The Super-diversity learning module was created by researchers Dr Rian Aarts, Professor Jos Swanenberg, and Dr Max Spotti of the TSHD Department of Culture Studies. Mané: “The researchers made short informative videos about a number of topics, including culture, multilingualism and diversity at school. We have made assignments and questions to accompany these informative films, so that it became a fully-fledged teaching package for elementary school. In this way they can work with the subject of diversity in the classroom in an accessible way. One of the assignments we developed was for children to make a language portrait of themselves, to map out which languages and dialects they speak. They discussed the portrait with their classmates, so they could learn from each other’s backgrounds.” Mané argues that all children ought to be aware of super-diversity in the Netherlands. “The learning module shows that super-diversity enriches our society and that we should be proud of it. And I hope it will generate more understanding.”

The learning module was launched at Junior University and at Night University in June. Mané: “The three of us did this together, as the board, and the response was positive, from both parents and children. They liked it and found it useful.” Lizan adds: “The international students of the internationalization project I set up on behalf of S4S also felt the videos were fun and useful. I will of course continue to use the learning module in projects.”

More faith in others

Lizan and her fellow board members learned a lot from working for S4S. “Setting up and supervising projects has taught me to take responsibility. I initially struggled to find a balance between letting others take charge of things and being ultimately accountable, and I would end up doing too much myself. I have certainly grown. I now know which types of students I can let go and which ones I need to keep an eye on. I’ve become more flexible and better at contributing ideas and giving feedback. If that’s how I can help someone grow, that to me has great value.”

I have learned that not everyone thinks and works like me. At first, I wanted to be in control as much as possible, but I have learned to have more faith in others and to give them room to grow 

– Jamie Piroe

Chair Jamie concurs. “The biggest steps I have taken are in leadership. I had some management experience in hospitality, but that was a straightforward hierarchy. The board of S4S consists of like-minded equals. I found it hard to lead within the board, because the others are no less competent than me. I have learned that not everyone thinks and works like me. At first, I wanted to be in control as much as possible, but I have learned to have more faith in others and to give them room to grow.” One of the things that drives her is freedom. “It makes me happy to think and act freely, and I find that both at S4S and in my Research Master’s program. My supervisors inspire and encourage me to research what I like, and at S4S, too, I had a lot of freedom to plan projects.” Mané learned a great deal about dealing with children and about teaching. “I have learned to use class management techniques in a full classroom and to improvise when a topic wasn’t of particular interest to students. I found it hard to be strict with students at first, but I have learned that sometimes it is necessary.”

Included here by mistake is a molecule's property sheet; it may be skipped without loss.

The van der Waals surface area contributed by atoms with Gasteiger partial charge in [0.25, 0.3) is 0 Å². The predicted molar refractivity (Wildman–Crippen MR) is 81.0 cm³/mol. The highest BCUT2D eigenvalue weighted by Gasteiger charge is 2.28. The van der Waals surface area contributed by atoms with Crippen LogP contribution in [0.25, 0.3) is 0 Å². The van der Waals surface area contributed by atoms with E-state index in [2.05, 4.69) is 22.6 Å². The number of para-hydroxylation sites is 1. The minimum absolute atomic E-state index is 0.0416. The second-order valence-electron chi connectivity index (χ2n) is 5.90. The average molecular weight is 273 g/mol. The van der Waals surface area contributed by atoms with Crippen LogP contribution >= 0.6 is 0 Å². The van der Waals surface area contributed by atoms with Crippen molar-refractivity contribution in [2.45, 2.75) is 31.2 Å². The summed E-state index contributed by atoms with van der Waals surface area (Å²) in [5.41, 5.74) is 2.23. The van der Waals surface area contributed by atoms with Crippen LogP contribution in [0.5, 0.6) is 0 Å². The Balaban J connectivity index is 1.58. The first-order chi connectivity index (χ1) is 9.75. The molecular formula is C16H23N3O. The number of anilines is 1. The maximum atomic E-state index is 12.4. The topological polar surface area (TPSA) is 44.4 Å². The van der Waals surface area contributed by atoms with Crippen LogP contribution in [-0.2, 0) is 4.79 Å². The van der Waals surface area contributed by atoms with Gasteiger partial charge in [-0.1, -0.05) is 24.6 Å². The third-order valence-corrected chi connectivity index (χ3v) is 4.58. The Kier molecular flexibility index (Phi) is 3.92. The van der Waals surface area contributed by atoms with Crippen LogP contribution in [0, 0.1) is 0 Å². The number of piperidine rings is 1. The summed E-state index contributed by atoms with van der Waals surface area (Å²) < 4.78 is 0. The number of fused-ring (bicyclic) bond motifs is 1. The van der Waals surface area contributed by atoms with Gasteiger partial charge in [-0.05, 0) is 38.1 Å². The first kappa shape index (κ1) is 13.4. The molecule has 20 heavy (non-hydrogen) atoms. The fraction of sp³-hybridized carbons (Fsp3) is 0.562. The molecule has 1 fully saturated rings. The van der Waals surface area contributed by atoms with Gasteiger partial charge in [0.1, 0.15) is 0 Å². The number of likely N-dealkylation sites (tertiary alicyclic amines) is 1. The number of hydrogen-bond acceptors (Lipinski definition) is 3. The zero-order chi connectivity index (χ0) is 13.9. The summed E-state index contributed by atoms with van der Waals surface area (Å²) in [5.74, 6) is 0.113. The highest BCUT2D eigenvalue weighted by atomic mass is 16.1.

mane en lizan

Ambitions

Lizan and Mané will stay involved in the new S4S for a while. “I’ll keep working at MOVE, in part as advisor to the new S4S,” Lizan says. In September 2022, she will start the Master’s program in Public Sector Management in Rotterdam or The Hague. “I have opted for this program, because it covers management and because working in the public sector isn’t about sales and profits, as my job in the store was.” She does not yet know whether she wants to work as a manager in a hospital, prison, or school. “I’m impulsive; if an opportunity presents itself, I’ll go for it. In any case, this degree program will be the capstone to my academic career.”

I will also continue to teach. Children are very grateful for all the information they are given; they are open, ask a lot of questions, and are eager to learn despite the language barrier

– Mané Kirakosian

Mané is completing Master’s program in August and has started looking for a job. “I click with students and I work well with teachers. That’s why I think it would be fun to work at a school, for example a university of applied sciences.” She, too, will stick around for a little while to help the new board settle in. “And through IMC Weekend School I will continue to work for child refugees. I will also continue to teach. Children are very grateful for all the information they are given; they are open, ask a lot of questions, and are eager to learn despite the language barrier.” Jamie will leave Tilburg after graduating. Her PhD project, a follow up to her Research Master’s program exploring behavior in relation to climate change, is taking her to Australia[ST1] 

Elementary school teachers and principals may download the lesson plans and the videos for free at Super-diversity learning module for children | Tilburg University